Wednesday, May 24, 2006

Botanical Gardens...

Hubby surprised us all last night by showing up at the door at 1:30 am. A day earlier than I expected. I was worried. What is he going to do for 5 days until he goes back to Haifa on Monday.

Will he be bored?

Will he be restless?

Will he be aggravating?

Will my family be tormented by Fox News on the television 24 hours a day?

I shouldn't be so hard on the guy. I made him coffee this morning because he offered to drive me to work, even though he really didn't need to go into town. My chauffeur extraordinaire.

Getting back to my life's work though....on Monday, our interfaith group went to the Botanical Gardens at Hebrew University's Mount Scopus campus. The whole planning of this outing was a bit of a pain since I had to gather everyone's ID's and fax them in to the security offices on campus. Security has been very tight since a terrorist attack at the campus cafeteria a few years ago. A day later they approved my list of 8 people and we were set.

The garden is a hidden gem in Jerusalem. It's so hidden that my seasoned cab driver said he had no idea there was a botanical gardens there. It was the first one built in the 1920s and it isn't vast but it is very charming. Our guide works there and told me beforehand that she probably wouldn't give us a guided tour because it was 1 1/2 hours after her day ends. But she surprised me and met us at the entrance.

All the plants and flowers are indigenous to the land. There are no imports here, she explained. We strolled through the paths and ate our way through the herbs and odd plants from the Negev.

"You WILL tell us if something's poisonous, won't you?" I asked.

She opened up a red fruit-like thing I've never seen before. It looked like a red egg. We ate the seeds inside, hoping we were not going to hallucinate from these strange things. But we let her lead the way, picking the stuff for us to munch on. A botanical gardens herbal feast.

She stood before certain trees and bushes and told us stories about them - one in particular, monks believed that a certain plant was the rod that Moses had turned into a snake. We stopped in front of Nicanor's tomb - another little-known treasure in the gardens. She told us the following story of this rich man buried here, where archeologists found his name on his crypt, which is now in the British Museum.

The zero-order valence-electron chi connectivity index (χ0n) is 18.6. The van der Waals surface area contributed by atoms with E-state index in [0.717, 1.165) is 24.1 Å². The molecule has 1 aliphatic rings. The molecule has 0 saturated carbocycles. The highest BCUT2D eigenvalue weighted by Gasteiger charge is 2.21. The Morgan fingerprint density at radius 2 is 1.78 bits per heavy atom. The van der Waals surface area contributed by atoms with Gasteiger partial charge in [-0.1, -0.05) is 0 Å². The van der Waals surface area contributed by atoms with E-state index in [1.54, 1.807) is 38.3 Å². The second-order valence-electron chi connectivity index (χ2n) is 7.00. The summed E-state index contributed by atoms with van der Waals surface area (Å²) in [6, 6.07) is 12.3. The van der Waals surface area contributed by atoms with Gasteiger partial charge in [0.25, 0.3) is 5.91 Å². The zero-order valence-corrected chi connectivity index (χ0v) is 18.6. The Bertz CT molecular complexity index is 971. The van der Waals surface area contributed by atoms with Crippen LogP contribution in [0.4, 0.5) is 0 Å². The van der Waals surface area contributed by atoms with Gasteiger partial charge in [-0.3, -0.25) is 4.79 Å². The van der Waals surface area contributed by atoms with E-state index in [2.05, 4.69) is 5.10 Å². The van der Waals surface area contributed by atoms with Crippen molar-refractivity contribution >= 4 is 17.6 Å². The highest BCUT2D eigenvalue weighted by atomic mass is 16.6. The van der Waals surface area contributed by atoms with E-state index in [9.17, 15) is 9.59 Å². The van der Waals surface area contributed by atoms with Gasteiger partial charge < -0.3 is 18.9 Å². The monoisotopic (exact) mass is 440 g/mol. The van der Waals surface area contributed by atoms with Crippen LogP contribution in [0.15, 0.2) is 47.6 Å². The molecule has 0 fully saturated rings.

When Nicanor had gone to Alexandria, and was returning with the gates for the Temple in Jerusalem, the waves of the sea threatened to drown him; they took one of the gates from the ship it was on and cast it into the sea. The sea was not appeased. They desired to cast the second gate overboard also. He took it on his body, and said: "Fling me together with it." Thereupon the sea became quiet. He grieved for the other gate. When he came to the coast at Accho, the gate appeared at the shore. According to others, some beast of the sea had swallowed the gate, and afterward spit it out. Therefore all gates of the Temple were gilt, except Nicanor's, because miracles had happened to them, and they were therefore left as they were. R. Eliezer b. Jacob says: It was polished bronze, and glittered like gold.

We finished off our meeting with tea from herbs from the gardens and foccacia (I explained to the Arabs in our group that it's Italian pita), and stayed until nightfall, and the place seemed enchanted...

1 comment:

atli092 said...

An insightful post on botanical gardens.

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Karim - Home herb garden